Charles D. Carter

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Charles Carter
Charles D. Carter.jpeg
Member of the U.S. House of Representatives
from Oklahoma's 3rd district
In office
March 4, 1915 – March 3, 1927
Preceded byJames S. Davenport
Succeeded byWilburn Cartwright
Member of the U.S. House of Representatives
from Oklahoma's 4th district
In office
November 16, 1907 – March 3, 1915
Preceded byConstituency established
Succeeded byWilliam H. Murray
Personal details
Charles David Carter

(1868-08-16)August 16, 1868
Boggy Depot, Indian Territory, U.S. (now Oklahoma)
DiedApril 9, 1929(1929-04-09) (aged 60)
Ardmore, Oklahoma, U.S.
Political partyDemocratic
Spouse(s)Ada Wilson
Cecile Whittington Jones

Charles David Carter (August 16, 1868 in Chickasaw – April 9, 1929) was a Native American politician elected as U.S. Representative from Oklahoma, serving from 1907 to 1927. During this period, he also served as Mining Trustee for Indian Territory, 1900–1904, appointed by President William McKinley.

Carter had earlier served as auditor for the Chickasaw Nation and was elected to the Chickasaw Council. He also served as superintendent of Chickasaw Schools.


Born near Boggy Depot, Choctaw Nation, Indian Territory (now Oklahoma), Carter moved with his father to Mill Creek, a stage stand on the western frontier of the Chickasaw Nation, in April 1876. Carter was of Chickasaw and Cherokee descent.[1] He attended the Indian day schools and Chickasaw Manual Training Academy at Tishomingo.

He was employed on a ranch from 1887 to 1889 and in a mercantile establishment in Ardmore, Oklahoma, from 1889 to 1892. He married Ada Gertrude Wilson on December 29, 1891 and they had four children, Stella LeFlore, Italy Cecil, Julia Josephine, and Benjamin Wisnor Carter, Jr. After Ada's death on January 30, 1901, he married Cecile Whittington Jones on January 8, 1911.[2]

Public service[edit]

Carter served as auditor of public accounts of the Chickasaw Nation 1892-1894, a member of the Chickasaw Council in 1895, then superintendent of schools of the Chickasaw Nation in 1897. He was appointed mining trustee of Indian Territory by President William McKinley in November 1900 and served four years.[3]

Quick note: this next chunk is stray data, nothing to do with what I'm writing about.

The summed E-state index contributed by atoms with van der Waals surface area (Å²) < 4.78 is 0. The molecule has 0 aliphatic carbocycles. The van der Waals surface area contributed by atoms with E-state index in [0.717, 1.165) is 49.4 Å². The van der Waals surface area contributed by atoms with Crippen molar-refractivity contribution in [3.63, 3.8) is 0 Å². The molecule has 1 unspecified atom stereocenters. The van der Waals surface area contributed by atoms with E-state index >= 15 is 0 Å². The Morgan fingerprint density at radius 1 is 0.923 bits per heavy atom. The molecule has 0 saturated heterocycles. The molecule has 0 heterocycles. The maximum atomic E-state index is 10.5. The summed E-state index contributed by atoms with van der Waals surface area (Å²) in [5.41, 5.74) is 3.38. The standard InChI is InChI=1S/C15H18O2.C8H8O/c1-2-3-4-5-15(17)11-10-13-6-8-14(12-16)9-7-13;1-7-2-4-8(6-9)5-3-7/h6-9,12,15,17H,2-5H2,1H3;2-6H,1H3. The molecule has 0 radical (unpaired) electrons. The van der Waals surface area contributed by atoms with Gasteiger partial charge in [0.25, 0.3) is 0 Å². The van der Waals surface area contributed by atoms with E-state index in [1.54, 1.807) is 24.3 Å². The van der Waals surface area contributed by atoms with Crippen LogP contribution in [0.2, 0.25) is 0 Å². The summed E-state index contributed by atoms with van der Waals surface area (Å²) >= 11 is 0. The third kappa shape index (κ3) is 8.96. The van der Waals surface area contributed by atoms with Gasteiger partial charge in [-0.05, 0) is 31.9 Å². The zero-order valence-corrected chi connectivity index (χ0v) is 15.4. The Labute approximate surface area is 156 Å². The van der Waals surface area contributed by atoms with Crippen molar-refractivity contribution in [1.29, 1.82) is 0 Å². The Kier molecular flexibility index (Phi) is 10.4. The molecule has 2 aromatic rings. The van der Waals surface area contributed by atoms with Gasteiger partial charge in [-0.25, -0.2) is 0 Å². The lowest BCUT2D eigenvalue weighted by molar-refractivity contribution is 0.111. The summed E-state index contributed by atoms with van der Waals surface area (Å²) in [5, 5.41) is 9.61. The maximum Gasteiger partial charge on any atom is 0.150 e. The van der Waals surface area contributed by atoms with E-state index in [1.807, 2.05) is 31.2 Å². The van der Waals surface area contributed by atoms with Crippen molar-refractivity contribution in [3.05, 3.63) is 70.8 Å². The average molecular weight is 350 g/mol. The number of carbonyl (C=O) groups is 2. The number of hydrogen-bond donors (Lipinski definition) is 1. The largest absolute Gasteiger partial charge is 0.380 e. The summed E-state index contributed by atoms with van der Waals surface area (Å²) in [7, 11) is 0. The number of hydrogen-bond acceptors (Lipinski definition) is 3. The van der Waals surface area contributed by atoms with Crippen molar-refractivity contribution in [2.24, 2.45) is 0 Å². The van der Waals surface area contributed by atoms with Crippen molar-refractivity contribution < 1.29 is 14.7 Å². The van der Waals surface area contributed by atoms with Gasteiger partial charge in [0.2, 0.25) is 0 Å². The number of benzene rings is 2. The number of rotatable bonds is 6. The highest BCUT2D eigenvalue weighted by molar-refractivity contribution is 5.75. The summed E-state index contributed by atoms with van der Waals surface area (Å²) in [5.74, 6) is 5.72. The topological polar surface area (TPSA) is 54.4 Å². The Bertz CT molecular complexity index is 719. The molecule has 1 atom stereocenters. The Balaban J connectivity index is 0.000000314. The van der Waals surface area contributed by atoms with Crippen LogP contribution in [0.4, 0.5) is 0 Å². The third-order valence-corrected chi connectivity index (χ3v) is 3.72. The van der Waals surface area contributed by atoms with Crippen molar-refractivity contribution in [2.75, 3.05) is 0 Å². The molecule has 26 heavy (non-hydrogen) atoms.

Carter was Secretary of the first Democratic executive committee of the proposed State of Oklahoma from June to December 1906. Upon the admission of Oklahoma as a State into the Union, he was elected as a Democrat to the Sixtieth and to the nine succeeding Congresses, serving from November 16, 1907, to March 4, 1927.[4]

Carter served as chairman of the Committee on Indian Affairs (Sixty-fifth Congress). He was an unsuccessful candidate for renomination in 1926. He was appointed to the State highway commission, serving 1927-1929.


Carter died in Ardmore, Carter County, Oklahoma, on April 9, 1929. He is interred at Rose Hill Cemetery in Ardmore.[5]

See also[edit]


  1. ^ Lee, M. J. "7 pols with Native American heritage." Politico. 4 May 2012. Retrieved 6 May 2012.
  2. ^ "Charles D. Carter". Lawrence Stanley Family Genealogy. Retrieved 24 May 2013.
  3. ^ "Charles D. Carter". Biographical Directory of the United States Congress. Retrieved 24 May 2013.
  4. ^ "Charles D. Carter". Govtrack US Congress. Retrieved 24 May 2013.
  5. ^ "Charles D. Carter". The Political Graveyard. Retrieved 24 May 2013.

External links[edit]

U.S. House of Representatives
New constituency Member of the U.S. House of Representatives
from Oklahoma's 4th congressional district

Succeeded by
William H. Murray
Preceded by
James S. Davenport
Member of the U.S. House of Representatives
from Oklahoma's 3rd congressional district

Succeeded by
Wilburn Cartwright
Preceded by
John Hall Stephens
Chair of the House Indian Affairs Committee
Succeeded by
Homer P. Snyder